Addiction research centres and the nurturing of creativity: The Centre for Alcohol Policy Research (CAPR), Melbourne: A decade on
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Established in 2006, the Centre for Alcohol Policy Research (CAPR) is Australia's only research centre with a primary focus on alcohol policy. CAPR has four main areas of research: alcohol policy impacts; alcohol policy formation and regulatory processes involved in implementing alcohol policies; patterns and trends in drinking and alcohol problems in the population; and the influence of drinking norms, cultural practices and social contexts, particularly in interaction with alcohol policies. In this paper, we give examples of key publications in each area. During the past decade, the number of staff employed at CAPR has increased steadily and now hovers at approximately 10. CAPR has supported the development of independent researchers who collaborate on a number of international projects, such as the Alcohol's Harm to Others study which is now replicated in approximately 30 countries. CAPR receives core funding from the Foundation for Alcohol Research and Education, and staff have been highly successful in securing additional competitive research funding. In 2016, CAPR moved to a new institutional setting at La Trobe University and celebrated 10 years of operation.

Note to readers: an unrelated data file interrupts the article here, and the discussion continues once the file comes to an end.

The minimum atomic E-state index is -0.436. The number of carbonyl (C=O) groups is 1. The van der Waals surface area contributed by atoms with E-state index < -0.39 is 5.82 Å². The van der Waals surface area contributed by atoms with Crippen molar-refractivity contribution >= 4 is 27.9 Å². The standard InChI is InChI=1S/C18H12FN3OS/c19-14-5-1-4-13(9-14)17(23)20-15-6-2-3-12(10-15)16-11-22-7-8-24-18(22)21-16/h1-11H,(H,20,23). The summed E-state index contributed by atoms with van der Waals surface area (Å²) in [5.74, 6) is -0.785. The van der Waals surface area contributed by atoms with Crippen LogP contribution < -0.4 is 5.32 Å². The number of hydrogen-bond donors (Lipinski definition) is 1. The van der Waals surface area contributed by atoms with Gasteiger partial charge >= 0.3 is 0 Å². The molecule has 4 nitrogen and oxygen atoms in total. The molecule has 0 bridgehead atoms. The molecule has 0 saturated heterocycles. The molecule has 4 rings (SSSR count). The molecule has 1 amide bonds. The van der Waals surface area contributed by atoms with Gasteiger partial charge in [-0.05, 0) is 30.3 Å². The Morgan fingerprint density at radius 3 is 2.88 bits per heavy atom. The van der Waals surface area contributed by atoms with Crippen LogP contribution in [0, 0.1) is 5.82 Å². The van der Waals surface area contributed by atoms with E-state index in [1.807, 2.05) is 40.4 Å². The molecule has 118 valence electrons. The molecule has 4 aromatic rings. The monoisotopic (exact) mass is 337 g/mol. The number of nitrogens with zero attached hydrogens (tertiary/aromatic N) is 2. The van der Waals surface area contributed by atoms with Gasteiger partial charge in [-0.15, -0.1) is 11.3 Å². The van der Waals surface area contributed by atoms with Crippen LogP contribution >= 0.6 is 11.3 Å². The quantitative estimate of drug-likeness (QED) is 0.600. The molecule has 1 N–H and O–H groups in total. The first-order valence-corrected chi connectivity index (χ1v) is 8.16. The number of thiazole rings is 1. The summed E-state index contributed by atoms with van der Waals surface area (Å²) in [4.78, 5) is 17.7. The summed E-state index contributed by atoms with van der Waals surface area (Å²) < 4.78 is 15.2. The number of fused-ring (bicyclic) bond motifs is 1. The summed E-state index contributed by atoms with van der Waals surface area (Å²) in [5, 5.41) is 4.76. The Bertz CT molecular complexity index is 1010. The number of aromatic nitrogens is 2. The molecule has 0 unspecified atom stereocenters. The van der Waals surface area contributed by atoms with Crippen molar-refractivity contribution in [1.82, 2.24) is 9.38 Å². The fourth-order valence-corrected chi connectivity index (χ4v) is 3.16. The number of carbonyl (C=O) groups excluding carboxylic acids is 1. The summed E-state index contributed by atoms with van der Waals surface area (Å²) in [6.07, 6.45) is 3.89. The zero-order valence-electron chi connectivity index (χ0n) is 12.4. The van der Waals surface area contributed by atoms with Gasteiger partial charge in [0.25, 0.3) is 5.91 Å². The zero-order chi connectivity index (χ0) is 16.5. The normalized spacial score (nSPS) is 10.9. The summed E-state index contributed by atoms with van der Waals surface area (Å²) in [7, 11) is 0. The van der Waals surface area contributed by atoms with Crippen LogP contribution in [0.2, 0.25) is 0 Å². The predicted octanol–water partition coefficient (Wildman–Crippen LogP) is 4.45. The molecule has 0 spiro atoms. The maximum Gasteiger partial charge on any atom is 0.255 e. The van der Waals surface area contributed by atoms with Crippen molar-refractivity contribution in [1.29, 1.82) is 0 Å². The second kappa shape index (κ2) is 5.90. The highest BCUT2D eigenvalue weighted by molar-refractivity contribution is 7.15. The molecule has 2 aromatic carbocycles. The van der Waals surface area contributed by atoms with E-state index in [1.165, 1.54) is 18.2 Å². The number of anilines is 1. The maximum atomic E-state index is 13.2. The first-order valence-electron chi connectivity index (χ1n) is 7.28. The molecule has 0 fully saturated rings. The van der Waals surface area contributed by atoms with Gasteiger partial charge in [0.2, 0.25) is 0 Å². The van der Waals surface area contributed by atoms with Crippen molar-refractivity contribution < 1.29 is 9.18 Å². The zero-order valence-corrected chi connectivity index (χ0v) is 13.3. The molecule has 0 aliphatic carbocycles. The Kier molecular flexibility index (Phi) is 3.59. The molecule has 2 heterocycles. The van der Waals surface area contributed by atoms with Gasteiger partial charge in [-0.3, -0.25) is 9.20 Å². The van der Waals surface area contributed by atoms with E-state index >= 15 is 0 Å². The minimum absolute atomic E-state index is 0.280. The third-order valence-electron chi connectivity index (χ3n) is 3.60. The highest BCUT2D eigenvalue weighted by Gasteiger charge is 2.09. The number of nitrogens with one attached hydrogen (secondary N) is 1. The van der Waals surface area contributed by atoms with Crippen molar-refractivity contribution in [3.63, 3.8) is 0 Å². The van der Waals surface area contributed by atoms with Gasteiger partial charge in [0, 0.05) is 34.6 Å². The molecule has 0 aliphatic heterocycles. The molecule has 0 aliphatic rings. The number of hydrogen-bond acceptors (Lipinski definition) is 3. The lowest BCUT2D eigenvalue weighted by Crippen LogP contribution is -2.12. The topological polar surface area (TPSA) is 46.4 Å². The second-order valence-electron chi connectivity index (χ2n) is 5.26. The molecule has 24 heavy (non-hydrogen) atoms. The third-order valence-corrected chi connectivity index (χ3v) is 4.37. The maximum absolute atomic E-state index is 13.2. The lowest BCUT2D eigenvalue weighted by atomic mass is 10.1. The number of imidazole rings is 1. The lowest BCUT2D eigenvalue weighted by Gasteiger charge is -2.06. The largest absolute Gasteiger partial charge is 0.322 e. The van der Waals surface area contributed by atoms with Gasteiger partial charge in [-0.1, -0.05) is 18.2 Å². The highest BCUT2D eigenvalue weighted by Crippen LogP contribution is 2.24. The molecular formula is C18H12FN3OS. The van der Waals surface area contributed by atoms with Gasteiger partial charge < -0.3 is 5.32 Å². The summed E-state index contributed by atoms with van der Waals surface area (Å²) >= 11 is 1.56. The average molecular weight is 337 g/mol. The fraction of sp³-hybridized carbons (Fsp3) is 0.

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Moore, David (2017)Although research on alcohol policy has produced a huge international literature, alcohol research and policy itself—its cultural assumptions, methods, politics and ethics—has rarely been subject to critical analysis. In ...
Association of parental supply of alcohol with adolescent drinking, alcohol-related harms, and alcohol use disorder symptoms: a prospective cohort studyMattick, R.; Clare, P.; Aiken, A.; Wadolowski, M.; Hutchinson, D.; Najman, J.; Slade, T.; Bruno, R.; McBride, Nyanda; Kypri, K.; Vogl, L.; Degenhardt, L. (2018)© 2018 The Authors. Published by Elsevier Ltd. This is an Open Access article under the CC BY-NC-ND 4.0 license Background: Some parents supply alcohol to their children, reportedly to reduce harm, yet longitudinal research ...
Gender, intoxication and the developing brain: Problematisations of drinking among young adults in Australian alcohol policyManton, E.; Moore, David (2016)In this article, we draw on recent scholarly work in the poststructuralist analysis of policy to consider how policy itself functions as a key site in the constitution of alcohol ‘problems’, and the political implications ...